This is a difficult hike. Not only is it a lot of elevation, but the route is rough and not for everyone. Be prepared to occasionally use your hands to find some balance and make sure to bring some poles to help keep you steady as you work your way up the steep creek valley. Those willing to brave the trail can look forward to the quiet solace of this pristine alpine lake. Certainly, Rainy Lake would be a great base camp for those that want to summit Preacher or the Pulpit, but it is also a lovely and peaceful destination in itself. Whether you're looking for something a little different or just looking for some solitude, Rainy Lake is a great choice.

To get there, take Exit 34 off I-90 and take a left on 468th Ave. Follow the road past the truck stop for about a half-mile until you reach SE Middle Fork Road, also known as Forest Road 56. Turn right and follow the road for a few twists and turns, keeping left when the road splits. After 2.2 miles reach SE Dorothy Lake Road.  Take a left, passing the Mailbox Peak Trailhead as you navigate the nearly 11 miles of forest road to the Middle Fork Trailhead.  The road is currently in the process of being upgraded and paved and is only open to the public on the weekend.  The project is expected to be completed by fall of 2016.  The signed trailhead and ample parking area is on the right side of the road, find the trail to the Gateway Bridge at the north end of the lot. -Nathan

Post updated 10/10/2015
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Rainy Lake


Brian Brackett said...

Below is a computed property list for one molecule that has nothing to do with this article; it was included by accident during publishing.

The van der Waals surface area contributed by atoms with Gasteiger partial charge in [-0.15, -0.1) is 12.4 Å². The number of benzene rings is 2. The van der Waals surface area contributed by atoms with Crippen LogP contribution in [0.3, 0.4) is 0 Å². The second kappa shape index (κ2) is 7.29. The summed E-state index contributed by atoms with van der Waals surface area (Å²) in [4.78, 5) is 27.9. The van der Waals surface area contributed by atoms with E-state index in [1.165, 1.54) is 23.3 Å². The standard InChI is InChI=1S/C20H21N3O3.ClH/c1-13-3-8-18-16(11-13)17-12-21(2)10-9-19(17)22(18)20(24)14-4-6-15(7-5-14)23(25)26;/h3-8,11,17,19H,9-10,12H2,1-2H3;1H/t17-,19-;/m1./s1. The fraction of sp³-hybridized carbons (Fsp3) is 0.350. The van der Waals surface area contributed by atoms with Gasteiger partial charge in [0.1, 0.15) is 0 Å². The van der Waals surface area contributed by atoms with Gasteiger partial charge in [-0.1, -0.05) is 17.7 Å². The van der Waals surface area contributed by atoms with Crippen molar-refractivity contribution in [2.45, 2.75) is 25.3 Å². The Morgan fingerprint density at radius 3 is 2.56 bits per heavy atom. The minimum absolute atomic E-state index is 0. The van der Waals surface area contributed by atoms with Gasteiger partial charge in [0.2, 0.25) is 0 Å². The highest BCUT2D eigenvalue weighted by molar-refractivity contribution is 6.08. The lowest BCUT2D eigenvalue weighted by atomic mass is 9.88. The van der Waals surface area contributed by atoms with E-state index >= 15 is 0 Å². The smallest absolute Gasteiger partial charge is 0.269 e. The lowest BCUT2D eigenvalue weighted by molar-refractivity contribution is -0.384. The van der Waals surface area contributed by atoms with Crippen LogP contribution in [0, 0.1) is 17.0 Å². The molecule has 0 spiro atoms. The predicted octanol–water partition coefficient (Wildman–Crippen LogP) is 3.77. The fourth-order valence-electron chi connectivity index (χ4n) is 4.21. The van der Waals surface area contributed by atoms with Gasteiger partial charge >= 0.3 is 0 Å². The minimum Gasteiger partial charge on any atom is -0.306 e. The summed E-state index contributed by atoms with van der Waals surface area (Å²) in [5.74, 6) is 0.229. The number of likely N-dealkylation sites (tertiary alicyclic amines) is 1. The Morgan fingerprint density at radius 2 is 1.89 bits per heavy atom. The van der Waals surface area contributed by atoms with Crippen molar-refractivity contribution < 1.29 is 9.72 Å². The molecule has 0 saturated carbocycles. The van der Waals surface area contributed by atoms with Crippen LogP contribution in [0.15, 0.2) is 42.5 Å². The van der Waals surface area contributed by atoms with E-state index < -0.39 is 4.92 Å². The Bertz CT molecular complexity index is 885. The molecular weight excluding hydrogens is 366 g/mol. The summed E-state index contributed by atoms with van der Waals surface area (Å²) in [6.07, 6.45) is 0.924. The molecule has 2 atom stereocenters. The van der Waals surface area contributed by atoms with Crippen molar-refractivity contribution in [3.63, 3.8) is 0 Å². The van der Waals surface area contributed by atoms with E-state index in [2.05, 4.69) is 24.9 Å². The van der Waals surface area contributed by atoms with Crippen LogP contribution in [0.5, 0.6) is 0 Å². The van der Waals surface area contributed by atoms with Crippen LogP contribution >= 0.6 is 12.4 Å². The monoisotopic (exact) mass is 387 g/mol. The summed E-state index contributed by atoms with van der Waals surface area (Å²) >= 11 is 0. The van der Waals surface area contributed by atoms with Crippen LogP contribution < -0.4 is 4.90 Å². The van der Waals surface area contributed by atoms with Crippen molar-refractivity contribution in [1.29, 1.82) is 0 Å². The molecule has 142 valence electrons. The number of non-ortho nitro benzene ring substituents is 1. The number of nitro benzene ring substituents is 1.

These are old directions to the trail.
They have made improvements to this area, so the trail is much easier to find.

After leaving the Middle Fork trailhead parking lot and crossing the big bridge, turn right at the T. (same as before)

Go down this trail and you'll cross over a newly built bridge.

a little after this bridge, on the left is the trail head to Rainy Lake.

Awesome trail!!

Nathan said...

Thanks for letting us know this Brian - we went back this weekend to get the directions right. We've made some initial corrections to make sure folks can find the trail, and later we'll update the map and photos. And we couldn't agree more; this is a really fun and excellent trail!

tamigleason said...

Me and my brother and his son were up there before 2000. He, my brother and his son, made several trips up there. His son Isaiah crossed the Rainy Lake Creek and he was up to his chest in water. When I was up there, several times, it had improved with crossing the creek with logs and not by going through the water. A very challenging hike. I remember going up the side of hill with little to no trail. We reached a part where the ground had leveled out and there was no path that we could find. We gave up and turned around.